Dixon bill on mining killed in committee
Del. Richard N. Dixon's bill to discourage mining operations from challenging the provisions of a state-issued permit in court died in the House Environmental Matters Committee Monday.
The bill would have voided any surface mining permit if a court found that state-imposed conditions challenged by a mine owner were unconstitutional or invalid, and a mining company would have risked losing its permit if it challenged restrictions on its operation.
The proposal builds on a 1991 law that Delegate Dixon sponsored that makes mining companies responsible for wells that dry up within an area of influence determined by the state Department of Natural Resources.
In response to court challenges filed by the mining industry soon after the law was enacted, the Maryland Court of Appeals ruled last fall that the law is constitutional.
"We will be back again," Delegate Dixon, a Westminster Democrat, said Wednesday. "Although the Court of Appeals has said it is constitutional, to get rolling on the implementation without additional court delays, we have to have that paragraph on unseverability in place."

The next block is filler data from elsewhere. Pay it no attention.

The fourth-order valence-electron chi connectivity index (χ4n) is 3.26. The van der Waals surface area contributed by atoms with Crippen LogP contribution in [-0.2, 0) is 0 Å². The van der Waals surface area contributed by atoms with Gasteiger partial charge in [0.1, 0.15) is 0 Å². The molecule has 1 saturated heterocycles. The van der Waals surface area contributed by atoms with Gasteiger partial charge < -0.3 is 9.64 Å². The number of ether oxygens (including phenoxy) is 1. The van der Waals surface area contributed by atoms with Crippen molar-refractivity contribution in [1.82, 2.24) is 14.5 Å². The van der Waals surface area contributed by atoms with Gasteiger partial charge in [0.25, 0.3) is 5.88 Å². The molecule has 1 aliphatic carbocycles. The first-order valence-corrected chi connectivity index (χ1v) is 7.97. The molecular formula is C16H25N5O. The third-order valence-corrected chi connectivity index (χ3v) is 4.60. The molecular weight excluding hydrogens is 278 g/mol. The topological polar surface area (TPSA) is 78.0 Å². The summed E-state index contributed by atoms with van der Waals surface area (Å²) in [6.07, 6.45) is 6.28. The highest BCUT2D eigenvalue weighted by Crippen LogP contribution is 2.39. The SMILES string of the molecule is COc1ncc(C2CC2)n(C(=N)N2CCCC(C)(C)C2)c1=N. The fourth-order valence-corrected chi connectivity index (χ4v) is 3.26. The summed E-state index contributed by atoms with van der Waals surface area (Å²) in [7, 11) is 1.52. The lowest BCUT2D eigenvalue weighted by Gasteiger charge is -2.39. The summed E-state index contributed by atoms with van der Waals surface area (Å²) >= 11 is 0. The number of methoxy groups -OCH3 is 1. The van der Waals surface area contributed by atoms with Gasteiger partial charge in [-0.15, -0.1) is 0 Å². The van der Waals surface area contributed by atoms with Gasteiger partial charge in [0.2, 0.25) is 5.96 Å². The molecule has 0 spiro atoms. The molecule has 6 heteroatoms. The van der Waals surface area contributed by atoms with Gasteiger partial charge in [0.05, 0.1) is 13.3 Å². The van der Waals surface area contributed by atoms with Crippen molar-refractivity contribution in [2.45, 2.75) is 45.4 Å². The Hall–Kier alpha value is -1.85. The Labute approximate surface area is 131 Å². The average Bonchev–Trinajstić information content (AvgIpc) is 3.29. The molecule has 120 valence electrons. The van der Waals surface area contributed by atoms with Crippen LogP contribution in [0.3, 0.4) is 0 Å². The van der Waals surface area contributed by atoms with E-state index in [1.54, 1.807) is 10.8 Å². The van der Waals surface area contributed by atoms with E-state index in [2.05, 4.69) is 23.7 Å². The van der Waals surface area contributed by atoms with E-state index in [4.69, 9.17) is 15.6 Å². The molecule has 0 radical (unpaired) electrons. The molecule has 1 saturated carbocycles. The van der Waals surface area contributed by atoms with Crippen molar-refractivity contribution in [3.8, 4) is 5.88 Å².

Senate approves death penalty bill
Maryland senators passed a bill Tuesday on a 37-6 vote that would make murder during drug violations a death penalty offense.
The proposal, submitted by Sen. Larry E. Haines of Westminster, has been assigned to the House Judiciary Committee.
Senator Haines, a Republican, has said the bill, which was drafted by Carroll County State's Attorney Jerry Barnes, was designed to strengthen penalties for drive-by shooters who kill innocent victims.
Counties could collect recordation taxes
A bill that would give Maryland's counties the ability to collect their own recordation taxes, rather than allowing the Circuit Court clerk to do it, passed the state Senate Monday by a 47-0 vote.
In most counties, recordation taxes are local revenue collected by the Circuit Court clerk. The clerk takes 3 percent to 5 percent as a processing fee before giving it to the local jurisdiction.
The senators tied Sen. Larry E. Haines' proposal to a bill sponsored by Sen. John A. Pica, Jr., a Democrat from Baltimore. Senator Haines is a Westminster Republican.
Senator Pica's proposal, which also was amended by the Senate, would lower closing costs for first-time homebuyers, require jurisdictions to offer semiannual payment of property taxes and gives counties the authority to exempt purchasers from local transfer taxes.
Under the provisions passed by the Senate Monday night, if Senator Pica's bill is not passed by the House of Delegates, Senator Haines' proposal automatically dies. Both bills have been referred to the House Ways and Means Committee.